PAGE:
That about does it for this week's roundup. We're expecting a busy week next week, with Healthy Youth in the Senate and developments on some of the stories that broke this week. Enjoy this beautiful Spring weather, and we'll see you next time!

Friday, April 17, 2009

Blog of Silence

Day of Silence

Please understand my reasons for not speaking today. I am participating in the Day of Silence (DOS), a national youth movement bringing attention to the silence faced by lesbian, gay, bisexual and transgender people and their allies. My deliberate silence echoes that silence, which is caused by anti-LGBT bullying, name-calling and harassment. I believe that ending the silence is the fi rst step toward building awareness and making a commitment to address these injustices. Think about the voices you are not hearing today.

What are you going to do to end the Silence?

Wednesday, April 15, 2009

HIV Lobby Day, and an Intern Farewell

By Greer Cook, ENC intern

Here I am on the eve of my last day of interning with Equality NC and I am feeling a mixture of sorrow and satisfaction as a write this. Sorrow because my internship will officially end in less than 24 hours and satisfaction from what I have learned working within communities across our state, thinking about the wonderful people I have worked with and met, and being able to say I was a part of Equality NC.

We traveled across the state to conduct town hall meetings, round table discussions, and workshops about the School Violence Prevention Act. I was part of two incredible Lobby Days for Equality NC and North Carolina AIDS Action Network (NCAAN).

On April 28, NCAAN held their HIV Lobby Day and people from around the state traveled to Raleigh to talk to their legislators about the Healthy Youth Act and the importance of maintaining funding for the AIDS Drug Assistance Program as well as HIV prevention programs.

We went to the House Committee on Education meeting where the Healthy Youth Act was debated by the bill supporters and the opposition. This was my first time to sit in on a committee meeting and I would imagine it was the first time for many of the others who were there for Lobby Day.

I witnessed Rep. Rick Glazier in action and it took every bit of willpower I had not to track him down and ask for an autograph following the meeting. Rep. Glazier is phenomenal. He is the voice of reason for social justice in our state. I also met new friends at the HIV Lobby Day, and it is so inspiring to be in the company of others who hold the same beliefs and seek the same dreams.

I never would have imagined that I would have accomplished all that I have since January. This could not have been done without Rebecca’s guidance and support. I am very proud to say that I have worked with Ian, Kay, and Shawn who are all so dedicated to what they do at Equality NC. And last but not least Seth, Stephen, and Wes, you are all stellar interns and greatness will follow you no matter where you go! I will miss all of you and cannot thank you enough for allowing me to be a part of Equality NC.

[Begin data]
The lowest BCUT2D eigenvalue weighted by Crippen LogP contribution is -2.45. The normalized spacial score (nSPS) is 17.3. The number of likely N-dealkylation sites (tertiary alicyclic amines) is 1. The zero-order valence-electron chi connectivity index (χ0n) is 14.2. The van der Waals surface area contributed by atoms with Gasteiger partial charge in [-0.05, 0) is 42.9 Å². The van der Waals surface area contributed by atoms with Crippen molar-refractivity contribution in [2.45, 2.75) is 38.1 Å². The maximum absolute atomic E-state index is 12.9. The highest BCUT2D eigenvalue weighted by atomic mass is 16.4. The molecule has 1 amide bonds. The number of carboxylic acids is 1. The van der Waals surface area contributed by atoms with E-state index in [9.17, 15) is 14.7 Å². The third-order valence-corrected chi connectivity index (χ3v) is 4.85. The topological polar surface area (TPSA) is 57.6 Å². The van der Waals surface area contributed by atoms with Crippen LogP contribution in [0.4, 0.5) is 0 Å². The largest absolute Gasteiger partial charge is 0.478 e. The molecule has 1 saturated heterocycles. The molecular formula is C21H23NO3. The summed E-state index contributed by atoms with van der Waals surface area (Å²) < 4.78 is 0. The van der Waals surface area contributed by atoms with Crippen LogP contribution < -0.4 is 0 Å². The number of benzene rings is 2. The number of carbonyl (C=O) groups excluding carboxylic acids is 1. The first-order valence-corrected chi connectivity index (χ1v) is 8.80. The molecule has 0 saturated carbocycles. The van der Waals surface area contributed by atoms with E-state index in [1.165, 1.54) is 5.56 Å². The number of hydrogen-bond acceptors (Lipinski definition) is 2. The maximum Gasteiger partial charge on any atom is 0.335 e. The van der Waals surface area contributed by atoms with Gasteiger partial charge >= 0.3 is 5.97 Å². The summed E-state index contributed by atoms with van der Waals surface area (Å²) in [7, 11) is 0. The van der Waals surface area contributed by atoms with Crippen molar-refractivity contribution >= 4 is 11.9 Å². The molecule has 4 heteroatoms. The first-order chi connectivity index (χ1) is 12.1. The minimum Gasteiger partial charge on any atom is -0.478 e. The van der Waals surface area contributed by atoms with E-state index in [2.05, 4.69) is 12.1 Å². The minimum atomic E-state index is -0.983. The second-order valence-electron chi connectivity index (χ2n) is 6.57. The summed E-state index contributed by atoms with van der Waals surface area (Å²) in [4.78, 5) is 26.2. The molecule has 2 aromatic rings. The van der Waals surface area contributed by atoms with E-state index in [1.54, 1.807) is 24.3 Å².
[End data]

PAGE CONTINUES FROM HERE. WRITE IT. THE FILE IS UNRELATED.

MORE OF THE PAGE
Monday, April 13, 2009

Dispatches from the Field: Fayetteville Edition!

And so the School Violence Prevention Act tour of the state continues! Last week, interns Greer and Wes and I (Rebecca) went to Fayetteville for our latest community meeting on the SVPA. Thanks to a tip from our friend Jessica Ackley over at Planned Parenthood of Central North Carolina, we connected with Dr. Melissa Barlow over at the Institute for Community Justice at Fayetteville State University. A big thanks to Dr. Barlow for hosting us in the great Institute office, and for spreading the word about the meeting on campus!

Participants were a good blend of community members and FSU students—thanks in large part to professors in Social Work and Criminology who brought their classes. They kept us on our toes with questions about bullying victims’ rights and the types of punishment the bullies, themselves, may incur in public schools. We talked in much more detail about this than we had in previous meetings, thanks to participants’ insightful dialogue. This is one of the many things I love about traveling across the state to talk about the SVPA: the wide variety of experiences and points of view that people bring to the table. One participant remarked that bullying shows “a profound lack of mindfulness…[bullies] don’t have the skills to think about the harm they are doing.” It was a great reminder that the SVPA isn’t just about the kids who are being bullied, but the bullies, themselves—whom often we neglect to include. When kids learn that no peer should be “fair game” to torment at school, it’s a step toward empathy for others. It’s not just about protecting the target of harassment, but about challenging students to be better people. And that will make schools and communities safer for everyone.

Friday, April 10, 2009

Equality in the News: April 4 - April 9, 2009